It was two weeks before Christmas, when I decided to host (at my house) the ladies of my church for a Christmas luncheon. Oh, it was several years ago but I mean I did it up right.
I served stuffed Manicotti with spicy carrot salad and green bean bundles, plus a Christmas fruit salad. And just to make it special, I made my Granny’s wonderful bread pudding recipe. Yes, I had more energy then.
And I really did want the ladies to have a super/great time and also admire my new dishes. You see my mother had gifted me an early Christmas gift. It was a set for eight of the popular Desert Rose pattern, all beautiful with pink flowers (the desert rose, of course).
To make the lunch even more spectacular, I pulled out the hand-crocheted tablecloth, which had belonged to an aunt, and then placed an elegant runner down the center of the table. As I placed each dish carefully in its place upon the table, I imagined what a magnificent time the girls and I would have, just chatting and conversing about important stuff as we smacked down Granny’s special dessert.
Two of the ladies had never visited my home and were interested in the décor. Well perhaps interested puts it mildly. One of these two couldn’t keep her mouth shut.
Tsk, Tsk, shame on me but let me explain.
A few years before this time, Hubs built my dream house. It was from a plan I found in House Beautiful. I had cut it out of the magazine and actually slept with it under my pillow for two years, just a wishing and hoping. I still have that magazine article today, but I finally took it out from under my pillow, after we moved into the place.
The house, where we still live today, is a little unusual. It is built of red cedar, has loads of glass and steps. In the magazine the style was called a California Ranch. Yes, we were younger then. Sort of as a crazy idea, we decided to finish the inside with red cedar, too.
But then a few years later, my Desert Rose dishes arrived and to me, the red cedar in the dining room did not work any longer. Inspired by my dishes, I painted it pink, Pepto Bismol pink, to be exact, identical to the same pink as shown brightly upon my new china.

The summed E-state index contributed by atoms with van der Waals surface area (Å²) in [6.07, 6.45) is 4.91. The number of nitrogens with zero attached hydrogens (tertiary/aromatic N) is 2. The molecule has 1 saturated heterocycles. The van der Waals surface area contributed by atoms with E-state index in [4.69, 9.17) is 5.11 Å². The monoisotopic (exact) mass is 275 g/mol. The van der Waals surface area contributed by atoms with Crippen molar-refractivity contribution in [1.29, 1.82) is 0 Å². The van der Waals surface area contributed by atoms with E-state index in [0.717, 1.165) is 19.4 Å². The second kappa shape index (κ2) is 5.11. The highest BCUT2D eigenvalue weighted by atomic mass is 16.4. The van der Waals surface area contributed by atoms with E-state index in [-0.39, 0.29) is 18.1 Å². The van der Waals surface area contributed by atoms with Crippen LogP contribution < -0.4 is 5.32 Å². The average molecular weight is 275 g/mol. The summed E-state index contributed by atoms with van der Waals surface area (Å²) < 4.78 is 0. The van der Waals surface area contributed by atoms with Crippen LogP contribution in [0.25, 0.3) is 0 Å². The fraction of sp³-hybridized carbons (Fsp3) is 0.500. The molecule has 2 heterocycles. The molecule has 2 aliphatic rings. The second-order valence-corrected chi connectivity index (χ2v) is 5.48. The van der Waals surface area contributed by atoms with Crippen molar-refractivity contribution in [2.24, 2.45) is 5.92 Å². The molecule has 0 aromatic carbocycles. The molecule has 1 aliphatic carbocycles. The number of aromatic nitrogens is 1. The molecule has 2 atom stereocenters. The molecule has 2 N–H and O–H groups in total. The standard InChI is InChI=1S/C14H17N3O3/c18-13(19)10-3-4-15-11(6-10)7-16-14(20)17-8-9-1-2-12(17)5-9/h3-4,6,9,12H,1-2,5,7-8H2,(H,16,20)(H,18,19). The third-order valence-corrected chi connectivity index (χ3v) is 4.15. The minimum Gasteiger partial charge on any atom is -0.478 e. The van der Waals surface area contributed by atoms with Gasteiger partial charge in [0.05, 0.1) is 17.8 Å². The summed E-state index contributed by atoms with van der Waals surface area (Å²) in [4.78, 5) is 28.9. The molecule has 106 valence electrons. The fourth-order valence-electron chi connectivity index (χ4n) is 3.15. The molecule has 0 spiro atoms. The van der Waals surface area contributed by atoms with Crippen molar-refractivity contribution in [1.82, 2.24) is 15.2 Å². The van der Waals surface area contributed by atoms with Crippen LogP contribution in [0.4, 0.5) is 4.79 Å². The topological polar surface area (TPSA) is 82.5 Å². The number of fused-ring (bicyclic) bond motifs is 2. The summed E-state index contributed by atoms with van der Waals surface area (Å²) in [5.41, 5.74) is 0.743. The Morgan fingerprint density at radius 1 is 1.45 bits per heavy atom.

Just before my guests arrived, I had stood admiringly at the door of my dining room. What a difference the new pink paint had made, especially with my new dishes on display. Then the doorbell chimed.
I practically skipped to the door. “Come in, please,” I sang out.
“Please take your places.” I had cleverly made Pepto Bismol pink place markers. As each lady read the marker to find her place, I did not notice a look of aghast upon Miss Thursalene’s face. If I had noticed, perhaps I would have given her CPR or at least the Heimlich maneuver. I mean something was bad wrong.
But it was just a moment in time, I thought. Lunch proceeded with great joy and laughter plus Miss Thursalene cleaned her plate, and also had seconds of the bread pudding. Yes, all was well but I did notice a slight quiver of the eye as she took her leaving.
I never thought of it again until Sunday morning.
As I pranced into church with a big smile on my face knowing my Christmas luncheon would be the “talk” of coffee time, which took place just before Sunday School, I noticed Miss T as she stood in the center of those ladies who had attended the luncheon and she certainly had their attention.
As I approached, I heard Miss T declare as she dramatically held up her arms, “And the walls were painted pink!”
I immediately figured out the conversation and answered, “Miss Thursalene, that was my house.”
Not skipping a beat, she added, “And it looked real good.”
Then I surprised myself (I am usually not this quick.), when I asked the question. “And what did you think of the bread pudding?”
Anne B McKee is a Mississippi historian, writer and storyteller. She is listed on the Mississippi Humanities Speakers Bureau and Mississippi Arts Commission’s Performing Artist and Teaching Artist Rosters. See her web site: www.annemckeestoryteller.com.